Friday, June 25, 2010

Mini-Reviews: Tryin' to Sleep in the Bed You Made, Sag Harbor, Children of the Waters

Tryin' to Sleep in the Bed You Made by Virginia DeBerry and Donna Grant 1997 St. Martin's Press

IQ "Coming of age in this foreign place, with people who knew only what she wanted them to know about her, made her feel unique and special instead of just odd, and she, too, abandoned the little girl nobody wanted to claim." Pat pg. 37

This is a story of friendship between two best friends, basically sisters. Gayle and Pat have grown up together. They trust each other, they have shared countless secrets with one another and each has big dreams. However these dreams threaten to pull the friends apart....

I know that's a short summary but that's basically what the book is about: best friends and a whole lot of drama. That's probably the main thing I didn't like about the book, all the drama. I just find it hard to believe that so much tragedy and mishaps can happen to two friends. I was excited to hear there's a sequel, but at the same time I'm skeptical, how much more drama can they have?? At times, I grew quite frustrated with Gayle and Pat (usually Gayle), thinking that they were running headlong into trouble and why couldn't they see that? But I've never been in their situation, so I can't really say. I could barely tolerate the character of Gayle. She was so incredibly naive and it drove me crazy. BUT then, DeBerry & Grant made me care about her. Let me tell you, I was not expecting to actually LIKE Gayle, but by the end of the novel I did. I thought that was a miraculous feat on the part of the authors, because I was ready to give Gayle a verbal tongue-lashing (ahem, mentally of course since she can't hear me).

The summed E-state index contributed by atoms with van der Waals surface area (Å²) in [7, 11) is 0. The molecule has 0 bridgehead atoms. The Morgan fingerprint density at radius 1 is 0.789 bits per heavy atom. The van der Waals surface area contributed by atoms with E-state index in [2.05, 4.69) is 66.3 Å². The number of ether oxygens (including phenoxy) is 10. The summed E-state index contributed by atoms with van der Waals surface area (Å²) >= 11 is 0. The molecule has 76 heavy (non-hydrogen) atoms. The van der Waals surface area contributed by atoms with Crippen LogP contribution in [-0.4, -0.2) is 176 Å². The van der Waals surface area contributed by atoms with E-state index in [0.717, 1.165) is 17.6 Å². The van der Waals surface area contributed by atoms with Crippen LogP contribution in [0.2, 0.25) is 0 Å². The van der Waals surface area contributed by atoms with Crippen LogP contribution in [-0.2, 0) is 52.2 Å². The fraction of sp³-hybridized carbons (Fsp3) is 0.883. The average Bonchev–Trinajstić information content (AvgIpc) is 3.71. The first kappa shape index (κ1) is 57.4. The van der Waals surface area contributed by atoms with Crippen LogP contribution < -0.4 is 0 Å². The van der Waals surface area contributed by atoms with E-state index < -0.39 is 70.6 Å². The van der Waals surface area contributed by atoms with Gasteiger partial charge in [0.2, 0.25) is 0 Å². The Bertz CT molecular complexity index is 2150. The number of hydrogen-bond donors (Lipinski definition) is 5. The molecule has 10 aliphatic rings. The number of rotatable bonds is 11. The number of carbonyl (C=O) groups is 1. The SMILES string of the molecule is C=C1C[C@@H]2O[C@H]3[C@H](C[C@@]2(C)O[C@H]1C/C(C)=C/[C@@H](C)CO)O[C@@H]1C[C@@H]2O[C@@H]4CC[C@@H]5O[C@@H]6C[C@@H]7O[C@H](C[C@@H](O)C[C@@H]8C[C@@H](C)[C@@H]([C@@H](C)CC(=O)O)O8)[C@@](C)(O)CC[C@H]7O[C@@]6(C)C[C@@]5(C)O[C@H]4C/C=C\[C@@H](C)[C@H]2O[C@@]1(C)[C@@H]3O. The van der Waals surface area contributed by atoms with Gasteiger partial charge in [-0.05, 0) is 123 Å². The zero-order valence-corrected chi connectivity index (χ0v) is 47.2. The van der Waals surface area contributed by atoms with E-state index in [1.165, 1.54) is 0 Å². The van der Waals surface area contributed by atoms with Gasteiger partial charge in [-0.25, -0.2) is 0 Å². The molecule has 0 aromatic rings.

Other than Gayle being mostly intolerable, all the drama and times of extreme frustration, I really enjoyed Tryin' To Sleep in the Bed You Made. As frustrating as they are, Gayle and Pat are realistic. They are so flawed, but they can be quite sympathetic. They are great examples of characters growing throughout the course of a novel. Their ups and downs are ones that I think any woman could relate to, it's a great novel for friends to read together. Even though I didn't like all the drama, it kept me riveted. I HAD to keep reading to know that everything would turn out ok for Pat, Marcus, their parents and Gayle (and let me tell you, that was not always the case to my immense sadness). It's interesting that much of the drama is either an indirect or direct result of one tragic incident that has left it's mark on all involved. It happens quickly, but the effects are not fully realized until much later. There are still some loose ends so I will be reading the sequel. I highly recommend this novel, I think it's chick lit at it's best. I wonder how the two author best friends write together? They pulled it off extremely well.

Disclosure: From the library!

Sag Harbor by Colson Whitehead 2009

IQ "We always fought for real. Only the nature of the fight changed. It always will. As time went on, we learned to arm ourselves in different ways. Some of us with real guns, some of us with more ephemeral weapons, an idea or improbable plan or some sort of formulation about how best to move through the world. An idea that will let us be. Protect us and keep us safe. but a weapon nonetheless." Benji pg. 158-159

Benji spends each summer in Sag Harbor, New York. He is one of the only Black students at his all-white private school, but during his summers in Sag Harbor Benji is no on longer one of the few. He is surrounded by other wealthy Black people. Benji's parents and his friends' parents only "come out" on weekends, so for the three months of summer, Benji and his friends are free to do whatever they wish, five times a week. The story takes place in 1985, the summer Benji is convinced he will change. He will become cooler to both Black and white people, girls and guys.